Analysis of fails in the case of out of memory errors can be tricky on
Windows. Such error emerges at the point where memory allocation function
fails, but manifests itself when null pointer is used. These two points
may be distant from each other. Besides, next runs may not exhibit
Usual programming practice does not require checking result of 'operator
new' because it throws 'std::bad_alloc' in the case of allocation error.
However, LLVM is usually built with exceptions turned off, so 'new' can
return null pointer. This change installs custom new handler, which causes
fatal error in the case of out of memory. The handler is installed
automatically prior to call to 'main' during construction of a static
object defined in 'lib/Support/ErrorHandling.cpp'. If the application does
not use this file, the handler may be installed manually by a call to
'llvm::install_out_of_memory_new_handler', declared in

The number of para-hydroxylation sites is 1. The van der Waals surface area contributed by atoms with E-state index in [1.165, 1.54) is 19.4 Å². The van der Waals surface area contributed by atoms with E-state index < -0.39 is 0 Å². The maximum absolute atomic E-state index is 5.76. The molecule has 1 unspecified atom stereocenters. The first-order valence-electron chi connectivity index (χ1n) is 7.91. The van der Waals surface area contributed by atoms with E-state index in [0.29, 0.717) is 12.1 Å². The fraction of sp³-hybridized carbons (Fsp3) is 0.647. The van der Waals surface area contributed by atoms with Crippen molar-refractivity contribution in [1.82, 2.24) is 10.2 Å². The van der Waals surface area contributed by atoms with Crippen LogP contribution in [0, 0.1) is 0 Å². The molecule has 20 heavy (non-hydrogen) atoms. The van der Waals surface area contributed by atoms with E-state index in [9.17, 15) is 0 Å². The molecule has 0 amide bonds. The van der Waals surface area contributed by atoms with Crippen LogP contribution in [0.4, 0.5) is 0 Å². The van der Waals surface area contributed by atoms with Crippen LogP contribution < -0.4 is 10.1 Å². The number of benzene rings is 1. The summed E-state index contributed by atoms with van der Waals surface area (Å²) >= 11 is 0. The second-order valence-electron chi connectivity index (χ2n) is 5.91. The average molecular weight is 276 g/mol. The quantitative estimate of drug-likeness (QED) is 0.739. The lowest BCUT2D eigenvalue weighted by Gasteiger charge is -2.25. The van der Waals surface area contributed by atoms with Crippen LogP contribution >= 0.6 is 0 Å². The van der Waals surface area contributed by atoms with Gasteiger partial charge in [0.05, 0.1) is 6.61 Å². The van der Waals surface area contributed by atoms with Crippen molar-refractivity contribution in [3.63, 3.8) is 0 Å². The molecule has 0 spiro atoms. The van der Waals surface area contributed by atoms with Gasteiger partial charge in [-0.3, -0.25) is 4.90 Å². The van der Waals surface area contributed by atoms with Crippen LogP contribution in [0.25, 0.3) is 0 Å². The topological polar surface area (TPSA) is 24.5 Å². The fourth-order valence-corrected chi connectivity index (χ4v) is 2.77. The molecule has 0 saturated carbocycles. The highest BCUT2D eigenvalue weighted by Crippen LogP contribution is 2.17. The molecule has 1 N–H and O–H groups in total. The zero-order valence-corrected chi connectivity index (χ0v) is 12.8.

There are calls to C allocation functions, malloc, calloc and realloc.
They are used for interoperability with C code, when allocated object has
variable size and when it is necessary to avoid call of constructors. In
many calls the result is not checked against null pointer. To simplify
checks, new functions are defined in the namespace 'llvm' with the
same names as these C function. These functions produce fatal error if
allocation fails. User should use 'llvm::malloc' instead of 'std::malloc'
in order to use the safe variant. This change replaces 'std::malloc'
in the cases when the result of allocation function is not checked against
Finally, there are plain C code, that uses malloc and similar functions. If
the result is not checked, assert statements are added.